It’s Friday, time to relax and enjoy our selection of interesting articles you might have missed this week.

  • Story Alex
  • Illustration Romano
  • Soundtrack of the report
  • Fire In Cairo
  • The Cure

#TGIF, I don’t know for you but for us it’s been a heavy week since we are off to Tel Aviv on Tuesday and needed to get content ready for the coming weeks.

Anyways, it’s time to start slowing down towards the weekend and stop working. There’s a lot going in the world currently so we’ve prepared a small selection of article that you might have missed this week.

We’ll start with a smart and funny rant against the omnipresent top 10 posts in the travel blogs. Then some live update for the situation in Egypt and how the US Army has developped tools to possibly bring back Internet connectivity in this kind of situation. And let’s not forget that this week was also the 183rd anniversary of Jules Verne, a man who invented a century in advance stuff that we use today.

Enjoy!

driftingkiwi

Why Top 10 posts make my head explode

by Dave, whatsdavedoing.com

This is simply the most brilliant post I’ve read recently on a travel blog. As I’ve said before in this very column, we can’t stand the top 10 posts and have swear to avoid them on Hejorama. I don’t say it’s not ok to write articles that are formatted as lists but it’s silly when it’s just a bunch of sunset Flickr pics or a list of people/places/gear with no explanation whatsoever.

Dave is way better than me to explain that and his article is filled with hilarious examples and brilliant observations. You should really read it and if you are a travel blogger, you might learn a thing or two to improve the quality of your blog by avoiding the ease of top 10 posts. This should be the manifesto of travel community!

sandmonkey

Mubarak’s gamble

by Sandmonkey, Rantings of a Sandmonkey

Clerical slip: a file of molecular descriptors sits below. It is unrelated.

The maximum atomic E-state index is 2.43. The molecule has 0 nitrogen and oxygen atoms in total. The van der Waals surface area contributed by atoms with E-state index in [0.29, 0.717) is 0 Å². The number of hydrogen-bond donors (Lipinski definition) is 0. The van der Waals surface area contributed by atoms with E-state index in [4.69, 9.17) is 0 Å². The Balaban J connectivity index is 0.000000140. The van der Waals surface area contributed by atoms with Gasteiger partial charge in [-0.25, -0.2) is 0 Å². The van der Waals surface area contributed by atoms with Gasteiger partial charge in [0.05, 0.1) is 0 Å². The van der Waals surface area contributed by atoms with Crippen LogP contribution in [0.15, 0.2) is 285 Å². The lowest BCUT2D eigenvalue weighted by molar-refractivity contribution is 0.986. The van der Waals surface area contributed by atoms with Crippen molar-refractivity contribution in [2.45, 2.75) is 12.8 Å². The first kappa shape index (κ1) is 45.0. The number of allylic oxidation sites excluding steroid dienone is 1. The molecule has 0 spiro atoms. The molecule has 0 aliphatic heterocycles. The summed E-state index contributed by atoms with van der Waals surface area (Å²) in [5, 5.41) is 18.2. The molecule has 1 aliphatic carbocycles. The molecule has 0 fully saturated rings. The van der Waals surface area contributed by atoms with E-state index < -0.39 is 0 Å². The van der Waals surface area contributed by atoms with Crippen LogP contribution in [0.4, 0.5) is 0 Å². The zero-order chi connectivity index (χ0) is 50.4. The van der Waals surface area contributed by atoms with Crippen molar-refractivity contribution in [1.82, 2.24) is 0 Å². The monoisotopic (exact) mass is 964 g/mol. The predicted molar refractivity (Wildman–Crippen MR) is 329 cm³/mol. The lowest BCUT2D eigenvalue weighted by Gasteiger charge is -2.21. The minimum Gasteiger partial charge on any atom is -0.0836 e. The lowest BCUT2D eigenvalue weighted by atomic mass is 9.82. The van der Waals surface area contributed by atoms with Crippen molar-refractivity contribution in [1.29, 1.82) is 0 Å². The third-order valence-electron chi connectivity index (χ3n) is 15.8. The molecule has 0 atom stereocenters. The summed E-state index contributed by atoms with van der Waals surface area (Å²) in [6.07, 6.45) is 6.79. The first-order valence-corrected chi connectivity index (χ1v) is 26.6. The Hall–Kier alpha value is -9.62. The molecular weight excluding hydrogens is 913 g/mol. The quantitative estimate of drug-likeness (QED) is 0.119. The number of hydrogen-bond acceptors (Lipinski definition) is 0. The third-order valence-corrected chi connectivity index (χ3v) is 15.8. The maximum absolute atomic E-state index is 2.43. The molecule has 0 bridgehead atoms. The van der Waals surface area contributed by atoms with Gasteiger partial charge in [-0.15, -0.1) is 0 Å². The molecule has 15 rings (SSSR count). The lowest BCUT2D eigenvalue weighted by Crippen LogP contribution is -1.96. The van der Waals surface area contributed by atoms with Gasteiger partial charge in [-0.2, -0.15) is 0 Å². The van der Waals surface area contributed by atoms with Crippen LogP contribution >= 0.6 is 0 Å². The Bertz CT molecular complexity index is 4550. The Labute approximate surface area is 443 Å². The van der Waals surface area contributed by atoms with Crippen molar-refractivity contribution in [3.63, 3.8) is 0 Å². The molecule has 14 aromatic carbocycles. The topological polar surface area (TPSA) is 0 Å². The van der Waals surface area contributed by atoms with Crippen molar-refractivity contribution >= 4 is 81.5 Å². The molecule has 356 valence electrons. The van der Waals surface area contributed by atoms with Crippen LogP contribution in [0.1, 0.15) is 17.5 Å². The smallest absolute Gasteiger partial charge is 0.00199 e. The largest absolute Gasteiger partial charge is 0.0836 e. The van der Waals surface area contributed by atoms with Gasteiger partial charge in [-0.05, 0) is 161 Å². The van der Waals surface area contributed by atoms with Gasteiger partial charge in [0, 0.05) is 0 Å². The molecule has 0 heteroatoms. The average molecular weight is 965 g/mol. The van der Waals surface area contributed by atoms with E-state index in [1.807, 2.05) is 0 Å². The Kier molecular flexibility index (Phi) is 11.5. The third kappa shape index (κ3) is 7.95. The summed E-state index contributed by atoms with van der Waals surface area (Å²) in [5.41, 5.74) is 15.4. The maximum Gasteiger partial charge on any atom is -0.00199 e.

This article was posted this morning after the public appearance of Mubarak last night. I was following live the events last night because of the persistent rumor that began in the afternoon that Mubarak might actually resign or at least step aside. Unfortunately he didn’t and I can’t really add anything to the very good analysis that this article provides. Read it if you want to understand what happened last night and the consequences on the future of the revolt. Alas this might turn really ugly. Our thoughts go out to the Egyptian people and we hope things will get better.

National Geographic

8 Jules Verne Inventions That Came True

by Emory Kristof and Alvin Chandler, National Geographic

Tuesday would have been the 183rd birthday of the French science fiction writer Jules Verne. Due to a heavy load of work we weren’t able to post a briefing to celebrate that. So we choose this article to celebrate one of our favorite writer of all time.

When it comes to travel, I don’t think any author has wrote so many amazing adventures that Jules Verne. We still regularly re-read Around the World in Eighty Days and dream of Iceland to follow in Otto Lidenbrock’s footsteps. And do I need to remind you that the guy actually invented the submarine and space travel? Discover more of his prophesized invention in the article.

PS: The interactive Nautilus doodle on Google’s homepage was awesome!

Wired

U.S. Has Secret Tools to Force Internet on Dictators

by Spencer Ackerman, Wired

This one is for the travel computers nerds (like me, check my profile pic). I just found it fascinating to see all the means that the army has to bring Internet anywhere in the world. For diplomatic reasons, I’m not sure how this can be used in a situation like Egypt as that would be seen by the regime as a major foreign act of interference. Still it’s good to know that if you get stuck in the middle of the civil war, the US army might restore your access to Facebook, Spotify and porn so you can wait till the end of the conflict.

 

That’s it for this week! See you next Friday for more news from the interwebs.

Alex